Tucked in the Caucasus is an ancient tradition of wine making. Ye Jun sips across the sweet spots of Georgia.
Georgia is a country where humans first discovered the art of winemaking. One of the historic cradles of wine in the world, the country is revitalizing its viticulture and other traditions. A team of six journalists was invited by the Georgian Wine Agency recently to visit the vineyard regions of the country. At the airport, we are surprised and pleased to receive a small bottle of wine in a box that was labeled: "Welcome to the land of 8,000 vintages." The back of the box says the winemaking tradition of Georgia has "passed through generations for over 8,000 years".
Coming from a country with a 5,000-year-old civilization, we Chinese journalists are curious.
The Georgian National Museum displays a big clay wine jar from the 4th century BC excavated in the city of Mtskheta, in which people found remains of wine grapes.
Archaeologists trace the history of Georgian viticulture to at least 6,000 BC, when people of South Caucasus found that wild grape juice turned into wine when it is buried through the winter in a shallow pit. From 4,000 BC Georgians were cultivating grapes and burying clay vessels to make wine.
China is Georgia's seventh biggest wine importer, bringing in 583,000 bottles in 2011. Sales of Georgian wine has grown so rapidly in China that it is now considered a major target market.
Our group of journalists and beverage-industry professionals see wines being made here with both modern and traditional methods. Some of the wineries and wine cellars we visit have been rebuilt in the past 10 years, as demand and promotion of these vintages have grown.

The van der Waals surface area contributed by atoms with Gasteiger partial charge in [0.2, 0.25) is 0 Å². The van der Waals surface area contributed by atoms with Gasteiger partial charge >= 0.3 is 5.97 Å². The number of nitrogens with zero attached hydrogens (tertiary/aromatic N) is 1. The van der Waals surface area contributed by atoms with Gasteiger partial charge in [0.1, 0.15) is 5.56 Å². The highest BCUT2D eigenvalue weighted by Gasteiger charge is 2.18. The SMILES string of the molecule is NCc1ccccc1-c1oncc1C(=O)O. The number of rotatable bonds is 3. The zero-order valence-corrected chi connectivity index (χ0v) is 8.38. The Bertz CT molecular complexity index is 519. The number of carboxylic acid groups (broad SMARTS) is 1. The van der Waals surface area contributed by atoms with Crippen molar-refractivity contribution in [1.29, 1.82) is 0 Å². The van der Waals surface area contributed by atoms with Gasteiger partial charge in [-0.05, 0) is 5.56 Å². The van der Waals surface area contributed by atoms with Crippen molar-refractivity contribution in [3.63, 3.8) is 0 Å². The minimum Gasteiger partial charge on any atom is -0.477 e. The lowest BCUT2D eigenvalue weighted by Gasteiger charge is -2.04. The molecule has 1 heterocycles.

Georgia is famous for a traditional wine made in a qvevri, a clay jar buried in the ground, covered with a stone lid.
In the beginning, the juice produced by crushed grapes in the underground qvevri tastes very much like condensed grape juice. But after the fermentation process, it becomes a natural but powerful wine, with an enticing golden color.
Meanwhile, modern wineries in Georgia have mastered advanced modern-day winemaking technology, and can produce wines up to the standards of Europe.
Chateau Mukhrani, for example, was rebuilt in 2002, and has been producing new grapes since 2007.
Founder Ivane Mukhranbatoni, a 19th-century Georgian prince, made the first bottle of sparkling wine with Georgian grapes.
The chateau in the village of Saguramo in Mtskheta has been going through a major construction to restore the prince's castle. The work includes adding an underground cellar and a theater, enhancing what will be a new wine resort for tourists.
Schuchmann Winery, a German company, makes 70 percent of its wines with contemporary European methods, and 30 percent in traditional qvevri.
The winery produces light-bodied, easy-drinking European white and red wines that taste fresh and fruity. When it comes to the traditional method, grapes are fermented for six months in the qvevri, and then stored in oak for up to one year, to produce a pure, concentrated flavor.